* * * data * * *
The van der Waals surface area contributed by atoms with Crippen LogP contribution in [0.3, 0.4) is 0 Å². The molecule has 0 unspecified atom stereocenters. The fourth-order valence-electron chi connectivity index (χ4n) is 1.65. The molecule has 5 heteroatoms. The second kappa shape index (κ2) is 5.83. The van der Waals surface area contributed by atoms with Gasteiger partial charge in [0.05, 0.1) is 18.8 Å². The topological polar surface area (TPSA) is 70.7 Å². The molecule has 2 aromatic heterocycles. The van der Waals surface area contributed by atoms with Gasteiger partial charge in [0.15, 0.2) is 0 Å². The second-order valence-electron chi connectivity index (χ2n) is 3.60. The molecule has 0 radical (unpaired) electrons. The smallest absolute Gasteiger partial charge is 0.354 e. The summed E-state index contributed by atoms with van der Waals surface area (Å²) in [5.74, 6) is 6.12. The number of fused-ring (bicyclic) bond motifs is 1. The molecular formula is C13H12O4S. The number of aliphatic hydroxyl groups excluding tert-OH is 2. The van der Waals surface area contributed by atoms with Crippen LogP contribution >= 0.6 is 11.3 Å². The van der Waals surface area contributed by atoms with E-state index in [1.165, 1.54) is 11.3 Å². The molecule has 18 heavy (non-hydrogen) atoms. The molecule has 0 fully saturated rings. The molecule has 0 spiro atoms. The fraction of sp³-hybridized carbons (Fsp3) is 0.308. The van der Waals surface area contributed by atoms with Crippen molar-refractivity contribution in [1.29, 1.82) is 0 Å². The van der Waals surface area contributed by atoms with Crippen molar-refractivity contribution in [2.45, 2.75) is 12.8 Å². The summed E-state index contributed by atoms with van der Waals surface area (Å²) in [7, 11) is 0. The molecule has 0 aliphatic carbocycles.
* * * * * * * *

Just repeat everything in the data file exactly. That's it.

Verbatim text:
The van der Waals surface area contributed by atoms with Crippen LogP contribution in [0.3, 0.4) is 0 Å². The molecule has 0 unspecified atom stereocenters. The fourth-order valence-electron chi connectivity index (χ4n) is 1.65. The molecule has 5 heteroatoms. The second kappa shape index (κ2) is 5.83. The van der Waals surface area contributed by atoms with Gasteiger partial charge in [0.05, 0.1) is 18.8 Å². The topological polar surface area (TPSA) is 70.7 Å². The molecule has 2 aromatic heterocycles. The van der Waals surface area contributed by atoms with Gasteiger partial charge in [0.15, 0.2) is 0 Å². The second-order valence-electron chi connectivity index (χ2n) is 3.60. The molecule has 0 radical (unpaired) electrons. The smallest absolute Gasteiger partial charge is 0.354 e. The summed E-state index contributed by atoms with van der Waals surface area (Å²) in [5.74, 6) is 6.12. The number of fused-ring (bicyclic) bond motifs is 1. The molecular formula is C13H12O4S. The number of aliphatic hydroxyl groups excluding tert-OH is 2. The van der Waals surface area contributed by atoms with Crippen LogP contribution >= 0.6 is 11.3 Å². The van der Waals surface area contributed by atoms with E-state index in [1.165, 1.54) is 11.3 Å². The molecule has 18 heavy (non-hydrogen) atoms. The molecule has 0 fully saturated rings. The molecule has 0 spiro atoms. The fraction of sp³-hybridized carbons (Fsp3) is 0.308. The van der Waals surface area contributed by atoms with Crippen molar-refractivity contribution in [1.29, 1.82) is 0 Å². The van der Waals surface area contributed by atoms with Crippen molar-refractivity contribution in [2.45, 2.75) is 12.8 Å². The summed E-state index contributed by atoms with van der Waals surface area (Å²) in [7, 11) is 0. The molecule has 0 aliphatic carbocycles.